I’m planning on doing a scheduled shop update in early(ish) November. The date and time are yet to be announced. It might be big or it might be small, it depends on what I can make between now and then. What I have will be what I have. I did get a few emails over the summer from folks who prefer official, heavily previewed and scheduled shop updates so I’m trying to give lots of advance notice before everything goes live. However, I will continue to stock the shop at random times, too. Because I like it when you are able to peruse my Etsy shop calmly, and I like it when you write me notes about how serendipitous a purchase was for you. I like that, also.
I’ve been slowly closing down my gardens at the strawbale house. It’s amazing that another growing season has passed. Sometimes I ponder on how many different ways there are to measure time — sunsets and sunrises, the coming and going of the growing season, full moons, clocks, bug hatches on the river…
Food I put up this fall:
-cardamom plum jam which is HEAVENLY — the farm has three types of plum trees and since this has been my favorite jam since I first made it at the Pocatello house years ago — REMEMBER THE GOLDEN TICKET GIVEAWAY???!!! — I can delight in the fact that my pantry will never be without this culinary miracle
-regular plum jam
-and in the freezer I have an infinite amount of frozen chopped tomatoes which I will turn into fresh marinara sauces and restaurant salsas this winter, I used to can this stuff but simply freezing the fresh, vine ripened produce seems like such a better use of time these days
-also in the freezer I have stocked grated zucchini which is super to add to anything
I put up a fair amount of elderberry syrup this fall and it’s not too late for you to make this glorious stuff if you have access to fresh berries where you live. That said, I have heard of people making this syrup with store-bought, dried elderberries so if you can’t pick them yourself, you can always glean some from the interwebulars. This syrup is delicious on french toast or pancakes and I like to take a TBSP of it daily as a tonic for a delicious immune system boost. I have read it’s a great alternative to cough syrup/cold medicine for kiddos, too. It’s the easiest thing in the world to make. Here’s the recipe I roughly used.
NOTE: I used fresh berries instead of dried berries that I picked myself along the Salmon River and Payette River (berry to water ratio is more like 1:2 if you go with freshies). I used cinnamon sticks instead of powdered cinnamon. Thumbs up to fresh ginger.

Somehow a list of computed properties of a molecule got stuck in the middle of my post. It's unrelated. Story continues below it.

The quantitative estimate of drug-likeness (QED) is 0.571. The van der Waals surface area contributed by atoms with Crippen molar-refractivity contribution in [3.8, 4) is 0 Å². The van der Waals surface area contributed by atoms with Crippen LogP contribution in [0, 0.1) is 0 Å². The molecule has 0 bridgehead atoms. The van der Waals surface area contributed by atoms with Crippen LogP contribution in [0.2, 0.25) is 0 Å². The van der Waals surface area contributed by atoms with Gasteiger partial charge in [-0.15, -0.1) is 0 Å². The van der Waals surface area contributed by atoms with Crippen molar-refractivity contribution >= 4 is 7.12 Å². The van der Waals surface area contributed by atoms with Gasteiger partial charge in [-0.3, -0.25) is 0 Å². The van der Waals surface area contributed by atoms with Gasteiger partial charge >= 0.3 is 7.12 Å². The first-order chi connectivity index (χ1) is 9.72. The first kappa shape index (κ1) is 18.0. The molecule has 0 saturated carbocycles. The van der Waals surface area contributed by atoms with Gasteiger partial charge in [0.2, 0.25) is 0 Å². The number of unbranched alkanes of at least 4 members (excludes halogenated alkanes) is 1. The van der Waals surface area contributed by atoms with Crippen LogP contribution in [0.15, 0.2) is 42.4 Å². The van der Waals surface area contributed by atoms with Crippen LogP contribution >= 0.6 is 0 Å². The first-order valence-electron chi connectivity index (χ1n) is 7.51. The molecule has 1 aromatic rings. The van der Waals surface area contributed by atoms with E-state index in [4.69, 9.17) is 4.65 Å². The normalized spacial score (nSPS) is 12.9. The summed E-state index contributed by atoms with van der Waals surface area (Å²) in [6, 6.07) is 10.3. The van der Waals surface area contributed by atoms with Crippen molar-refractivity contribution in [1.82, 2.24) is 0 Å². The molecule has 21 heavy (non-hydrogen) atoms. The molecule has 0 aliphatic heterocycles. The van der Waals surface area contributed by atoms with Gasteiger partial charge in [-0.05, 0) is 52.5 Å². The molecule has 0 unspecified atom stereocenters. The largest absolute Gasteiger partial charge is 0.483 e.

Now that you’ve read about my domestic conquests this fall, let me tell you about a major flop. I brew my own kombucha because it’s delicious but also because it’s fun to have a quasi-revolting science project on the kitchen counter at all times. I sprout for the same reason (except sprouting isn’t gross, it’s beautiful and simple). Rob gave me a kombucha brewing kit for Christmas and I managed to keep it alive and well until the end of September which is when disaster struck. I came home from a trip and somehow, a fly or two had crawled past the clothed and banded cover into the brewing jar. Well. This led to that and my poor kombucha mother was literally crawling and wriggling with maggots. It was awful. It was a scene from a horror movie. I had to toss the whole thing and begin again.
Take note, young domestic goddesses: When brewing kombucha, ensure your muslin cloth is firmly secured to your brewing jar during the warm months or trauma will run rampant.
I’m just finishing up what has been a wonderful book about the rise and fall of the Comanche Nation. I highly recommend Empire of the Summer Moon.
In the evenings we’ve been watching snippets of Anne of Green Gables because we always watch it once the weather is turning cool and Robert thinks Anne is hilarious and spends most of his time comparing me to Anne and then I agree with his comparisons and I laugh too. It’s good to have an outside perspective when it comes to your personality and to be able to laugh at your quirks, shortcomings and idiosyncrasies. If you can’t laugh at yourself, from time to time, all is (maybe) lost.
A friend introduced me to Angel Olson this summer and Burn your Fire for no Witness quickly became one of my favorite albums of all time. I own it on vinyl now and take it for an afternoon spin most days. Hear and love it, as I love it.
The rains have come and I wish I could write down how the sagebrush, rabbitbrush, bitterroot and thirsty earth smell. The scent of the autumn world overwhelms me. As I run in the evenings, I can’t help but smile at the sound of our massive quail coveys on the wing and their distress calls as they try to regroup in the brambles. The aspens on the other side of the river are 14 karat. The rapids are as constant as ever, booming in the night, folding over themselves and then running free. The coyotes have been mingling with the stars in the witching hours. There’s the spur rattling gallop of the pheasant roosters as they flame brightly in the Russian olives. And how could I forget Tater Tot’s eyes when he locks up on a point…
It’s the best time of year.